When we’re being reactive, we act in an instinctive fashion, without much thought or planning, to a stimulus that has a strong emotional valence for us. An example of this is when we go grocery shopping when we’re very hungry, when someone we care about says something hurtful, or when we fear we’ve made a mistake. Our initial reactions tend to be conditioned and automatic, much like a reflex. If we’re unaware of or powerless against these urges, there can be negative consequences to our health and wellbeing as well as in our relationships. Many mindfulness practitioners will tell you that one of the most noticeable benefits of their mindfulness and meditation practice is reduced reactivity.

Mindfulness can help us reduce emotional reactivity by allowing us to meet challenging or enticing experiences with a more open and nonjudgmental attitude (Uusberg et. al. 2016). Over time, the conditioned response is weakened, giving us greater access to higher thinking and overriding the more primitive drive-based or threat-based urges. This increases the likelihood that we will respond consciously, intentionally and with consideration. Mindfulness also helps us to calm the nervous system so that we can pause, notice, and make wise decisions. When we are being responsive to our environment, our actions tend to be more wholistic with an expanded view of the wider ranging consequences, rather than engaging in grasping/clinging or fight/flight/freeze behaviors.

McEwen’s (2007) theory of allostatic load hypothesized that physiological adaptations to chronic stress occur in most organisms to help protect them from immediate harm. However, these adaptations come at a cost over time, including increased vulnerability to stress in response to new perceived stressors. Fortunately, research is showing this can be moderated with the help of mindfulness. A 2019 study of urban firefighters found that greater trait mindfulness was correlated with improved health and wellbeing through the reduction of reactivity to daily stress. An 8-week study of Mindfulness Based Cognitive Therapy (Britton et. al. 2012) demonstrated decreased emotional reactivity to social stress, including less anticipatory anxiety and more rapid recovery among individuals with depression.

Steps to consider for mindfully meeting reactivity:

  • Develop and maintain a formal practice, training your attention in a protected space that is free from distractions, so that you might have better focus amidst the hubbub of daily life.
  • Make a habit of noticing your body sensations, thoughts, feelings and urges as they arise, especially in moments of heightened emotion, so that you can cultivate clearer awareness of inner and outer experience when you are activated.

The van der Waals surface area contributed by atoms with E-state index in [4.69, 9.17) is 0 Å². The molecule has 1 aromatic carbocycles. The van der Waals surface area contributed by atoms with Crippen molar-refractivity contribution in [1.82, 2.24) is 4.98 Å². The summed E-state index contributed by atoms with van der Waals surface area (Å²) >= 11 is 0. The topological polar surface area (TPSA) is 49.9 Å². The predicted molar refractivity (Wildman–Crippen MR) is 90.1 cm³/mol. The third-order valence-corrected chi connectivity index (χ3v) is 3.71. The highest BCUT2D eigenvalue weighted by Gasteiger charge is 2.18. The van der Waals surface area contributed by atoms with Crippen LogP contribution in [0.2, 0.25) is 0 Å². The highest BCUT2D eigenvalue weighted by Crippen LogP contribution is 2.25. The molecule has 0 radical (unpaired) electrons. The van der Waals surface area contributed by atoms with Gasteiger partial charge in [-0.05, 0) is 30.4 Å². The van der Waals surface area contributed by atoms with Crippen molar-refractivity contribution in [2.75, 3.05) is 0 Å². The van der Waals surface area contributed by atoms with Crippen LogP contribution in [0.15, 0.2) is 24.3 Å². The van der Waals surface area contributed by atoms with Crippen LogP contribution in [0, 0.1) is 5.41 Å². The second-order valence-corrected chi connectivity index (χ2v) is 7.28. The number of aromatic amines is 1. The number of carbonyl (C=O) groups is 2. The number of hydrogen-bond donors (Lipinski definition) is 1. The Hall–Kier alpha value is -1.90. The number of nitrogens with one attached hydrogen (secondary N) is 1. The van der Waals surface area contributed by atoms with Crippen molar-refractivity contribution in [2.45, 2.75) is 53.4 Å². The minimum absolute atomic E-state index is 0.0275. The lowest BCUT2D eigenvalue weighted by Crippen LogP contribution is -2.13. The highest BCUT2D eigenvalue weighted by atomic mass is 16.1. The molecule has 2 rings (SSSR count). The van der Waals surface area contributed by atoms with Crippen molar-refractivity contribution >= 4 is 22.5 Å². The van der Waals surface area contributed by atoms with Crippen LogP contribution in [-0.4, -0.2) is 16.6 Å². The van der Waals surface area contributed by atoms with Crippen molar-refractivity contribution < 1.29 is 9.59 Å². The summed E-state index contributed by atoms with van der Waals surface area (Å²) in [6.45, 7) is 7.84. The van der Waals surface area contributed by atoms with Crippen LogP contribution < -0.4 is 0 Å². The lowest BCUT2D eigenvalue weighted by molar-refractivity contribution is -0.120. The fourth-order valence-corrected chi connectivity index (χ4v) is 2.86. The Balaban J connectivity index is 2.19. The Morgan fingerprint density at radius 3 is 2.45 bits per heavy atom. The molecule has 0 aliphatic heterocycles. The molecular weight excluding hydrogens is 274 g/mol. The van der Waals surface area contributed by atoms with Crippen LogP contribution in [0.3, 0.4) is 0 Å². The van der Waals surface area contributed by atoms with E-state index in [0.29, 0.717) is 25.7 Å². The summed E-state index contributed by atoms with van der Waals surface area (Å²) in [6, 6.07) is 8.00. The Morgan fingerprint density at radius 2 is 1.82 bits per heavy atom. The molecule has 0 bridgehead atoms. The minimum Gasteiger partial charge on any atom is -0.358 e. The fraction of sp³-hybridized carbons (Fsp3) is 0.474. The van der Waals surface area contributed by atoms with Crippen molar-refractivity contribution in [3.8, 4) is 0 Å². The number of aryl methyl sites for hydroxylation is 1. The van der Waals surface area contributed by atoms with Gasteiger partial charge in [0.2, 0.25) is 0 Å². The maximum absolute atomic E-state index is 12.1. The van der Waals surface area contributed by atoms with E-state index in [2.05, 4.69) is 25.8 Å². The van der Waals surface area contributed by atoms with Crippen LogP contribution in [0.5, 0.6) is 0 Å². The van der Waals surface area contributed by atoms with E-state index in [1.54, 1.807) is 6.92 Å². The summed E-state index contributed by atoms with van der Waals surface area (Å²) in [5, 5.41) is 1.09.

• Learn to pause and calm your nervous system before responding. Take some deep breaths, ground yourself in the present moment through mindfulness of the senses, or just take a break from the activating experience if possible to give yourself an opportunity to access higher reasoning and be truly present upon your return.
  • Connect with the intentions behind your urges. What are you needing in this moment? What are you hoping to accomplish through your words or actions? Are your urges in alignment with your highest values?

A history of trauma, especially early in life, can bring additional challenges. Studies have shown that early childhood trauma can permanently alter the levels of certain stress moderating hormones and the function of certain receptors in the brain resulting in chronic hyper-arousal, greater susceptibility to stress, and slower recovery. The brain becomes more easily hijacked by the more primitive neural structures so that there is less access to higher level thinking and intentional decision making. There is some emerging research indicating that mindfulness-based treatments may be effective in “restoring connectivity between large-scale brain networks among individuals with PTSD” (Boyd et. al. 2018). However, some people with a trauma history may first need to work with a skilled mental health clinician to learn and implement additional strategies for managing these biological challenges in emotional regulation in order to safely experience the full benefits of a mindfulness practice.

Resources

Boyd, J. E., Lanius, R. A., & McKinnon, M. C. (2018). Mindfulness-based treatments for posttraumatic stress disorder: a review of the treatment literature and neurobiological evidenceJournal of psychiatry & neuroscience : JPN43(1), 7–25.

Britton, W. B., Shahar, B., Szepsenwol, O., & Jacobs, W. J. (2012). Mindfulness-based cognitive therapy improves emotional reactivity to social stress: results from a randomized controlled trialBehavior therapy43(2), 365–380.

De Bellis, M. D., & Zisk, A. (2014). The biological effects of childhood traumaChild and adolescent psychiatric clinics of North America23(2), 185–vii.

Smith, B.W., Ford, C.G. & Steffen, L.E. (2019). The Role of Mindfulness in Reactivity to Daily Stress in Urban Firefighters. Mindfulness 101603–1614.

Uusberg, H., Uusberg, A., Talpsep, T., & Paaver, M. (2016). Mechanisms of mindfulness: The dynamics of affective adaptation during open monitoring. Biological Psychology.

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